U.S. Energy Information Administration - EIA - Independent Statistics and Analysis
Today in Energy
On February 9, the U.S. Nuclear Regulatory Commission (NRC) voted to approve Southern Company's application to build and operate two new nuclear reactors, Units 3 and 4, at its Vogtle plant, near Augusta, Georgia, which already houses two operating reactors. The combined construction and operating license (COL) will make the Vogtle units the first to receive construction approval in over 30 years. The photo above illustrates site preparation work completed as of August 2011. The circular structure in the center of the photo is the foundation for the crane that will support construction of the Units 3 and 4 nuclear islands (above left and below right), which will include the reactor containments.
Of the 104 operating nuclear power reactors in the United States:
- The last construction permit for a nuclear power plant was issued in 1978 for Progress Energy Inc.'s Shearon Harris plant, near Raleigh, North Carolina.
- The last operating license for a nuclear power plant was issued in 1996 to the Tennessee Valley Authority's Watts Bar Unit 1, near Spring City, Tennessee after initial construction began in 1973.
Southern Company applied for the Vogtle COL in March 2008. It was the first application to be based on the Westinghouse Advanced Passive 1000 (AP1000) pressurized water reactor design, which was certified by the NRC on December 22, 2011. Each Vogtle reactor will have a capacity of 1,100 MWe.
The U.S. Department of Energy in February 2010 conditionally approved an $8.3 billion loan guarantee to help the company build the two reactors, which, according to Southern Company's estimates, are expected to cost $14 billion. The Georgia Public Service Commission certified a cost of $6.1 billion to be covered by Southern Company subsidiary Georgia Power for the construction of the new units. The commission certified the construction of this project in 2009 and requires semi-annual monitoring reports. Southern Company and its partners have spent hundreds of millions of dollars on site preparation since the Early Site Permit and Limited Work Authorization were issued in August of 2009.
The AP1000 design includes passive safety features intended to function automatically and even with the loss of on-site power. The passive design features permit the core, containment, and spent fuel pool to be cooled for three days without operator action. Cooling can be continued for up to seven days with only minimal operator action. These features would provide enhanced safety margins and would permit the nuclear power plant to withstand an extended station blackout, such as that at Fukushima.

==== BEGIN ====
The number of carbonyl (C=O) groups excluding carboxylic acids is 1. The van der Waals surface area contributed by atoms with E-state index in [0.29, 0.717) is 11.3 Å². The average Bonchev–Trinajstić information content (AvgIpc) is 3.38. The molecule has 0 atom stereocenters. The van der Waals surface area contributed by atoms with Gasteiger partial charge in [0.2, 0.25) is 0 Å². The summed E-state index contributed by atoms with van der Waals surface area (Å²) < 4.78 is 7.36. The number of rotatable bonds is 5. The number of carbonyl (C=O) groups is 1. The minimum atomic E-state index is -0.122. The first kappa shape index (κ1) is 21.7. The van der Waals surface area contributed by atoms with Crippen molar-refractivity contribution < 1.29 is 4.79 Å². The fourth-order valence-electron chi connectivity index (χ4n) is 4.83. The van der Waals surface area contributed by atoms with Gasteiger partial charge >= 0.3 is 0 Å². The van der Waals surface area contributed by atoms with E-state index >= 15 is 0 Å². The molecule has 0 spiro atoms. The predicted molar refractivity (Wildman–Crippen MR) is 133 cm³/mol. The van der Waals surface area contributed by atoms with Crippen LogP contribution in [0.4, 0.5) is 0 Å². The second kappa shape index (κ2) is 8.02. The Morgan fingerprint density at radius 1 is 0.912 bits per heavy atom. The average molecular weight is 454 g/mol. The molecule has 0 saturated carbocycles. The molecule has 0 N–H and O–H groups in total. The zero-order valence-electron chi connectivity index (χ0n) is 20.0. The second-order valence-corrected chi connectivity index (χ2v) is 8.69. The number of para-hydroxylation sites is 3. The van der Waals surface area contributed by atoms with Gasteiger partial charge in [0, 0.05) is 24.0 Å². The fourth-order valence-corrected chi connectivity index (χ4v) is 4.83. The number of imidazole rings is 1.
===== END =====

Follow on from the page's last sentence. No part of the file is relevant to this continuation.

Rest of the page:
The NRC's decision will result in the first test of its streamlined licensing process, whereby a combined construction and conditional operating license is issued. Until now, the licensing process involved obtaining a separate construction permit and operating license. This two-step process often resulted in significant construction and operations delays, with resulting higher costs for new nuclear power plants. The NRC will authorize the operation of the Vogtle units once construction and inspections, tests, and analyses are complete and when all acceptance criteria are met. Southern Company expects Vogtle Units 3 and 4 to be operational in 2016 and 2017, respectively.
The construction of the Vogtle units is expected to benefit from China's experience in constructing and operating the AP1000 reactor. China is well along in construction of four AP1000 reactors, the first of which is scheduled to be operational in 2013.
The NRC also is considering SCANA Corporation's application to build two new AP1000 reactors, Virgil C. Summer Units 2 and 3, about 20 miles northwest of Columbia, South Carolina. If approved, Summer 2 and 3 would be operational in 2016 and 2019, respectively. EIA's Reference case for the Annual Energy Outlook 2012 includes the projected operation of the new Vogtle and Summer units. The Reference case also includes completion of TVA's Watts Bar 2 nuclear unit (now under construction after a long hiatus) and completion of TVA's partially-built Bellefonte 1 unit, both near Knoxville, Tennessee (where construction has not yet resumed). The Reference case also projects approximately 7.3 gigawatts of nuclear unit uprates between now and 2035, as well as projected retirements of approximately 6.1 gigawatts of existing nuclear capacity by that date.